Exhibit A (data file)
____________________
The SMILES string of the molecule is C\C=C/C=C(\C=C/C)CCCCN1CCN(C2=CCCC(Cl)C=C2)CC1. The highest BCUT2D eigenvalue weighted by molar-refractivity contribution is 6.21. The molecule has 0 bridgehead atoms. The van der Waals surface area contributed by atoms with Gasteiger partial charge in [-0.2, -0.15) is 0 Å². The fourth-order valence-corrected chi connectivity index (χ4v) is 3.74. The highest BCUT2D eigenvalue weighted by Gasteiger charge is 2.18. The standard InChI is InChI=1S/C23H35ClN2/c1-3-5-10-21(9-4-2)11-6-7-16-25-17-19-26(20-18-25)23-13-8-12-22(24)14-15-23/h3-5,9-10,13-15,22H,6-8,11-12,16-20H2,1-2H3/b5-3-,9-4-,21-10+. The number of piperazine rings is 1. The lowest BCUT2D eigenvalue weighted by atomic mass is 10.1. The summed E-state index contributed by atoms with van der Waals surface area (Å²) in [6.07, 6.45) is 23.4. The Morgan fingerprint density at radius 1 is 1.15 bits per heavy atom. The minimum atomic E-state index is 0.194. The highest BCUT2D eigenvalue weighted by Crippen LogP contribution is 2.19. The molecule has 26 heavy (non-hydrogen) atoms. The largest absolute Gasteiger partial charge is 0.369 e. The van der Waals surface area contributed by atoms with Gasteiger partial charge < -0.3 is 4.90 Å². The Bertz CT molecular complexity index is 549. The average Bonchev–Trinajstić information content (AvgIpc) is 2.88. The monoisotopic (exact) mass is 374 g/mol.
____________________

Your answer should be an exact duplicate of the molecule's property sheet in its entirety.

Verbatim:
The SMILES string of the molecule is C\C=C/C=C(\C=C/C)CCCCN1CCN(C2=CCCC(Cl)C=C2)CC1. The highest BCUT2D eigenvalue weighted by molar-refractivity contribution is 6.21. The molecule has 0 bridgehead atoms. The van der Waals surface area contributed by atoms with Gasteiger partial charge in [-0.2, -0.15) is 0 Å². The fourth-order valence-corrected chi connectivity index (χ4v) is 3.74. The highest BCUT2D eigenvalue weighted by Gasteiger charge is 2.18. The standard InChI is InChI=1S/C23H35ClN2/c1-3-5-10-21(9-4-2)11-6-7-16-25-17-19-26(20-18-25)23-13-8-12-22(24)14-15-23/h3-5,9-10,13-15,22H,6-8,11-12,16-20H2,1-2H3/b5-3-,9-4-,21-10+. The number of piperazine rings is 1. The lowest BCUT2D eigenvalue weighted by atomic mass is 10.1. The summed E-state index contributed by atoms with van der Waals surface area (Å²) in [6.07, 6.45) is 23.4. The Morgan fingerprint density at radius 1 is 1.15 bits per heavy atom. The minimum atomic E-state index is 0.194. The highest BCUT2D eigenvalue weighted by Crippen LogP contribution is 2.19. The molecule has 26 heavy (non-hydrogen) atoms. The largest absolute Gasteiger partial charge is 0.369 e. The van der Waals surface area contributed by atoms with Gasteiger partial charge < -0.3 is 4.90 Å². The Bertz CT molecular complexity index is 549. The average Bonchev–Trinajstić information content (AvgIpc) is 2.88. The monoisotopic (exact) mass is 374 g/mol.